Amyloid-beta Clumping Causes Cells to ‘Fry Like an Egg’
The toxic clumping of amyloid-beta, one of two key proteins implicated in Alzheimer’s disease, causes living human cells to generate heat, which may cause more clumps to form, a study suggests.
“Overheating a cell is like frying an egg — as it heats up, the proteins start to clump together and become non-functional,” Gabriele Kaminski Schierle, PhD, the study’s lead researcher and a professor at the U.K.’s University of Cambridge, said in a press release.
The researchers used sensitive sensors that can detect temperature changes inside cells. This tool may help diagnose Alzheimer’s or be used as a method to screen therapeutic candidates, the researchers noted, after testing a small molecule that was able to block amyloid-beta clumping and lower cell temperature.
The study, “Intracellular Aβ42 Aggregation Leads to Cellular Thermogenesis,” was published in the Journal of the American Chemical Society.
Many neurodegenerative diseases are characterized by protein misfolding and clumping, or aggregation, with aging as a leading risk factor.
In Alzheimer’s disease, the proteins amyloid-beta and tau form aggregates, called plaques and tangles, which cause brain cells to die, resulting in memory loss and other associated symptoms.
However, it is still unclear what biochemical changes occur inside a cell that lead to amyloid-beta plaques, also referred to as fibrils.
Recent studies suggest energy-intensive areas in cells, known as hotspots, occur as the cell ages or during cellular stress. Intracellular thermogenesis is the process and analysis of heat generation within cells, but experiments to understand this process have not been applied to Alzheimer’s disease.
Because the formation of amyloid-beta fibrils is known to release energy in the form of heat (exothermic), it has been suggested that this heat promotes further protein aggregation that eventually spreads to adjacent healthy cells, causing disease.
“As the fibrils start elongating, they release energy in the form of heat,” Kaminski Schierle said. “Amyloid-beta aggregation requires quite a lot of energy to get going, but once the aggregation process starts, it speeds up and releases more heat, allowing more aggregates to form.”
Chyi Wei Chung, first author of the study and a PhD candidate under the supervision of Kaminski Schierle, added: “Once the aggregates have formed, they can exit the cell and be taken up by neighbouring cells, infecting healthy amyloid-beta in those cells.”
Kaminski Schierle and her colleagues used tiny temperature sensors called fluorescent polymeric thermometers to explore the link between temperature and protein aggregation within living cells.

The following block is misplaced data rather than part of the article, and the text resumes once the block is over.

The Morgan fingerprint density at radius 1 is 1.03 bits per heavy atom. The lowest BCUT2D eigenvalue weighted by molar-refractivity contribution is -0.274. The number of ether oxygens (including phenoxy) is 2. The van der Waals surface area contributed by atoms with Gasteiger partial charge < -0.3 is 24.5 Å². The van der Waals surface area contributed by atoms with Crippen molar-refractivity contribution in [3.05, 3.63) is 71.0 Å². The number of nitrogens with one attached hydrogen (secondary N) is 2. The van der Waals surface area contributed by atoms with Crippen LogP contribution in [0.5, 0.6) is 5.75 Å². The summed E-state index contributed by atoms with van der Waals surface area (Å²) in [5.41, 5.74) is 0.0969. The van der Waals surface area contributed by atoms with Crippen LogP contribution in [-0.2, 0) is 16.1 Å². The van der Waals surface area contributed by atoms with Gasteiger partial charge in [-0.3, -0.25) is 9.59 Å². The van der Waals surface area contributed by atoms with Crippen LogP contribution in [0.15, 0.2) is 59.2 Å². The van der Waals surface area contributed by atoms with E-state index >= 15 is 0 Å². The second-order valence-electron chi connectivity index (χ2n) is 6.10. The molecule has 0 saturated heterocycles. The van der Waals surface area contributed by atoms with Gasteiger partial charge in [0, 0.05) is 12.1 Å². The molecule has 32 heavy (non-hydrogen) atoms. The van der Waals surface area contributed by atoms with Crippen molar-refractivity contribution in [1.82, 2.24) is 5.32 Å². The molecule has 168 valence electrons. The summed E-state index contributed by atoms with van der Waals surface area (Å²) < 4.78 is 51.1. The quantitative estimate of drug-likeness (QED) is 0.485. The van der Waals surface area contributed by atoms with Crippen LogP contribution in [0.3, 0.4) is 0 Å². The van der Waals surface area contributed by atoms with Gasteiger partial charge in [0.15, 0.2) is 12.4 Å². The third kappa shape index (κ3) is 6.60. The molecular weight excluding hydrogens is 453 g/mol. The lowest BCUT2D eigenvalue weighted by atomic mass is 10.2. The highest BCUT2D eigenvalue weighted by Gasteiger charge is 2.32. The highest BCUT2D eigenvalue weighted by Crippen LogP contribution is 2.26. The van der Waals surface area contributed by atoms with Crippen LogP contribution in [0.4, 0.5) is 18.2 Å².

In the first set of experiments, the team exposed a human cell line to amyloid-beta to trigger the aggregation process. As controls, cells were also treated with FCCP, a chemical known to induce heat, as well as MJ040X, a potential Alzheimer’s therapeutic designed to block aggregation by binding to amyloid-beta.
The team found that adding amyloid-beta increased the temperature within cells by 2.8 C (or 5 F). At the same time, imaging analysis confirmed the formation of fibrillar structures dispersed throughout the cell.
In contrast, with the addition of MJ040X, which reduces the amyloid-beta aggregation, temperatures reverted to that of the untreated control. Further tests showed that MJ040X suppresses heat generation caused by the growth of fibrils rather than the initial aggregation event.
“No one has shown this link between temperature and aggregation in live cells before,” Chung said.
Because heat may also come from impaired mitochondria — which provide energy to cells — the team designed experiments to uncouple mitochondria processes from protein aggregation.
The results showed that amyloid-beta aggregation caused a significant loss in ATP, the energy-carrying molecule produced by mitochondria, indicating functional impairment. The addition of MJ040X mitigated this loss. ATP also was lost with the addition of FCCP, but not with MJ040X alone.
“Combining this with intracellular thermometry measurements, we conclude the main heating effect seen in cells with added [amyloid-beta] derives from the exothermic effects of amyloid elongation rather than from mitochondrial damage, the latter of which is present but does not affect thermogenesis in our case,” the researchers wrote.
“Thermogenesis has been associated with cellular stress, which may promote further aggregation,” Chung said. “We believe that when there’s an imbalance in cells, like when the amyloid-beta concentration is slightly too high and it starts to accumulate, cellular temperatures increase.”
Computational modeling to complement the lab experiments suggested that heat dissipation is suppressed by the expansion of the amyloid-beta fibrillar structure.
“We further validate that intracellular thermometry can be used as a tool to study [amyloid-beta] aggregation and efficacy of an anti-aggregation small compound drug in a live cell model, thereby highlighting the potential of MJ040 as a therapeutic drug in [Alzheimer’s disease],” the researchers wrote.